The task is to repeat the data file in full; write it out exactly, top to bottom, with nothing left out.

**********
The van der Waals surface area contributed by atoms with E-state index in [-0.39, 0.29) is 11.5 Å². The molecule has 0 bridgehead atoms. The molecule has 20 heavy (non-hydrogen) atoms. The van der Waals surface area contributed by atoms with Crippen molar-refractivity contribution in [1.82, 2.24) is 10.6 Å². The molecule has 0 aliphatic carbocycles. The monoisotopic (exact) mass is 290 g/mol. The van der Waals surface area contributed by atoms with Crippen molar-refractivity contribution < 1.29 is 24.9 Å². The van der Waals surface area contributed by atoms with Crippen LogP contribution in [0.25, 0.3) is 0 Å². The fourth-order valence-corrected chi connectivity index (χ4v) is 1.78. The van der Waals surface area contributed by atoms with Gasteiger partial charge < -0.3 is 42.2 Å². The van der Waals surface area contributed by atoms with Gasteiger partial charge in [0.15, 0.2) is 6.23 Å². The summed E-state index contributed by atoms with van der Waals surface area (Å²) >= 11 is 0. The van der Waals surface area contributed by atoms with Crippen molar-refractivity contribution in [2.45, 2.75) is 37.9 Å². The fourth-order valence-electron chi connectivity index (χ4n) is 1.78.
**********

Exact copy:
The van der Waals surface area contributed by atoms with E-state index in [-0.39, 0.29) is 11.5 Å². The molecule has 0 bridgehead atoms. The molecule has 20 heavy (non-hydrogen) atoms. The van der Waals surface area contributed by atoms with Crippen molar-refractivity contribution in [1.82, 2.24) is 10.6 Å². The molecule has 0 aliphatic carbocycles. The monoisotopic (exact) mass is 290 g/mol. The van der Waals surface area contributed by atoms with Crippen molar-refractivity contribution < 1.29 is 24.9 Å². The van der Waals surface area contributed by atoms with Crippen LogP contribution in [0.25, 0.3) is 0 Å². The fourth-order valence-corrected chi connectivity index (χ4v) is 1.78. The van der Waals surface area contributed by atoms with Gasteiger partial charge < -0.3 is 42.2 Å². The van der Waals surface area contributed by atoms with Gasteiger partial charge in [0.15, 0.2) is 6.23 Å². The summed E-state index contributed by atoms with van der Waals surface area (Å²) >= 11 is 0. The van der Waals surface area contributed by atoms with Crippen molar-refractivity contribution in [2.45, 2.75) is 37.9 Å². The fourth-order valence-electron chi connectivity index (χ4n) is 1.78.